Restaurant ownership is a careful balance of the kitchen and staff working to provide a wholly unique experience to diners. When one of the cornerstones of your business is the vast array of appliances and tools at your disposal, it's critical that you take the time to determine the best ways to maintain them to keep operations running it perfect order.
So, what kinds of maintenance do you have to choose from as a restaurant owner?
Maintenance plans essentially boil down into two main categories: Proactive and Reactive.
Proactive maintenance includes scheduled maintenance, preventative maintenance, and any repairs that are performed to keep a machine in working order prior to breakdown. Reactive maintenance, on the other hand, is maintenance that is performed after an appliance has reached a critical state or breaks down altogether.
To decide which maintenance plan works best for you, it's important to understand which assets in your restaurant are considered high-value versus lower value. This doesn't just include cost, but traffic to and from said appliance over the course of the day. For example, a refrigerator that stores nearly all of your ingredients would likely rank near the top, while something like a sous vide circulator used for only one or two dishes on your menu would be considered less important.
After ranking each appliance this way, you can then look at how much each appliance costs compared to how much maintenance would have to be performed. If a replacement appliance is pricier, a more proactive maintenance plan is typically called for. If its cost is cheaper and its operational value is not as critical, reactive maintenance would typically save more money compared to the appliance’s income.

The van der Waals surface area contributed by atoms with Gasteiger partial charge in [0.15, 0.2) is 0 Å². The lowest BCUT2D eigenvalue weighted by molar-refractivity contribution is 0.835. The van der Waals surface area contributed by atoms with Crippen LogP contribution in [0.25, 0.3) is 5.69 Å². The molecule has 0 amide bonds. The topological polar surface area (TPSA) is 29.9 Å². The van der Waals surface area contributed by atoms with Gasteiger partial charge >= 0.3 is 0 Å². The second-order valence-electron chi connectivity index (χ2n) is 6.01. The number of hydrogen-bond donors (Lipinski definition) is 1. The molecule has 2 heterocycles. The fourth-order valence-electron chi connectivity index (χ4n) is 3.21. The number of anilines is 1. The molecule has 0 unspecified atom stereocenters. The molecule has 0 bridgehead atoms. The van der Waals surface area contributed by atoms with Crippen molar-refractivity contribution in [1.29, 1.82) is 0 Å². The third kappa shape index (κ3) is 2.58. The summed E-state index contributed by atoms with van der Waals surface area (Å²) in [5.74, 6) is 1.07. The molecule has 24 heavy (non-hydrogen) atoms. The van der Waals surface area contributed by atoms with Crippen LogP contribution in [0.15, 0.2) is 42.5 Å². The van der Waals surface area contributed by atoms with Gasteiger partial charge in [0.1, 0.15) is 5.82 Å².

In short, your rankings should take these three questions into account:
- How much does the appliance cost?
- What impact would this appliance breaking down have on my business?
- How often does this appliance require maintenance?
When you've finished asking yourself these questions for each asset and setting up a working rank for each appliance, you can begin setting up a preventative maintenance schedule for yourself. The most challenging aspect is each asset requires unique measures and time periods between maintenance. When you first begin a maintenance schedule, start with a calendar-based preventative maintenance program. As you gain data from your maintenance history, you'll be able to optimize the schedule to save on unnecessarily spent time and cost.
In this workflow, you can see exactly how easy it is to implement a preventive maintenance schedule to an asset.
The first step is to determine how often the maintenance itself is performed. Then, you'll need to define the tasks you'll want the technician to do. This can vary from a visual inspection to an oil change depending on the asset. After the maintenance is performed, the schedule repeats itself. Regular maintenance typically reveals any other issues that may potentially arise, so the technician can suggest repairs that need to be made before the asset breaks down.
In some cases, moving to reactive maintenance is more cost-effective than keeping a rapidly aging appliance in use. Constant repairs on even the most important equipment will start becoming too expensive in and of itself. In this scenario, you may decide to let it finally run to breakdown and replace it. A keen eye on your maintenance history will also help determine how often you should set your preventative measures. Running proactive maintenance too often on an appliance can quickly and unnecessarily overwhelm your budget, which could lead you to falsely assume that your repair costs are outweighing its earnings and switch to reactive maintenance far too soon.
In the long run, restaurant owners know that the best maintenance plan for their appliances is a weighted combination of proactive and reactive maintenance. You can simplify this plan by using a quality CMMS system to track your preventive maintenance schedules. A CMMS system also provides insights on depreciation and when to replace the equipment completely rather than continuing to perform additional maintenance.
With your appliance ranking in mind, you can begin building a comprehensive plan for keeping all of your restaurant's equipment in top shape. Remember that you must keep the plan adaptable, rather than set in stone as new dishes fall in and out of favor with your customers. Now, it's your turn to build the best maintenance plan to suit your needs as a restaurant owner.